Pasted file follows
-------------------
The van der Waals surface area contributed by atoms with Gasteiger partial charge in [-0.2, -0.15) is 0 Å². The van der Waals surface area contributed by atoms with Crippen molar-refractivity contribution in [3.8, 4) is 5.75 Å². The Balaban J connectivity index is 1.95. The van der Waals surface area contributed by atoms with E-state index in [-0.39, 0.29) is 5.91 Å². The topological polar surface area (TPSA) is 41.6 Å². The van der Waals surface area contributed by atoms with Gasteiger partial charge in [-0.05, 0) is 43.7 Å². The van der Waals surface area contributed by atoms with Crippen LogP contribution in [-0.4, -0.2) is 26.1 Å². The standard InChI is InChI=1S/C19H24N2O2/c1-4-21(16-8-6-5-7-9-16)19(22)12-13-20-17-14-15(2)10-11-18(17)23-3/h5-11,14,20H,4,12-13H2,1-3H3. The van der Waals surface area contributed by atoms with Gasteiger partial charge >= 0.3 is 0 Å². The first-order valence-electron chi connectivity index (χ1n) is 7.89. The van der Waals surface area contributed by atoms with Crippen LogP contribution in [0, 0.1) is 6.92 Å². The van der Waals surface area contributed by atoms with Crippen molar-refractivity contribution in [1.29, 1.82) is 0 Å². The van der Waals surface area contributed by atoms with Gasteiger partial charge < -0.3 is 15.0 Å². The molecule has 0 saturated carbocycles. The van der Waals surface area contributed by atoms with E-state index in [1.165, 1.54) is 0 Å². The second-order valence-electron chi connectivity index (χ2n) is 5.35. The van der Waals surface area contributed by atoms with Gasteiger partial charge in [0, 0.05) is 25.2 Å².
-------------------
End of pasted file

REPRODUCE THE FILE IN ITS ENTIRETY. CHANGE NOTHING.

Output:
The van der Waals surface area contributed by atoms with Gasteiger partial charge in [-0.2, -0.15) is 0 Å². The van der Waals surface area contributed by atoms with Crippen molar-refractivity contribution in [3.8, 4) is 5.75 Å². The Balaban J connectivity index is 1.95. The van der Waals surface area contributed by atoms with E-state index in [-0.39, 0.29) is 5.91 Å². The topological polar surface area (TPSA) is 41.6 Å². The van der Waals surface area contributed by atoms with Gasteiger partial charge in [-0.05, 0) is 43.7 Å². The van der Waals surface area contributed by atoms with Crippen LogP contribution in [-0.4, -0.2) is 26.1 Å². The standard InChI is InChI=1S/C19H24N2O2/c1-4-21(16-8-6-5-7-9-16)19(22)12-13-20-17-14-15(2)10-11-18(17)23-3/h5-11,14,20H,4,12-13H2,1-3H3. The van der Waals surface area contributed by atoms with Gasteiger partial charge >= 0.3 is 0 Å². The first-order valence-electron chi connectivity index (χ1n) is 7.89. The van der Waals surface area contributed by atoms with Crippen LogP contribution in [0, 0.1) is 6.92 Å². The van der Waals surface area contributed by atoms with Crippen molar-refractivity contribution in [1.29, 1.82) is 0 Å². The van der Waals surface area contributed by atoms with Gasteiger partial charge < -0.3 is 15.0 Å². The molecule has 0 saturated carbocycles. The van der Waals surface area contributed by atoms with E-state index in [1.165, 1.54) is 0 Å². The second-order valence-electron chi connectivity index (χ2n) is 5.35. The van der Waals surface area contributed by atoms with Gasteiger partial charge in [0, 0.05) is 25.2 Å².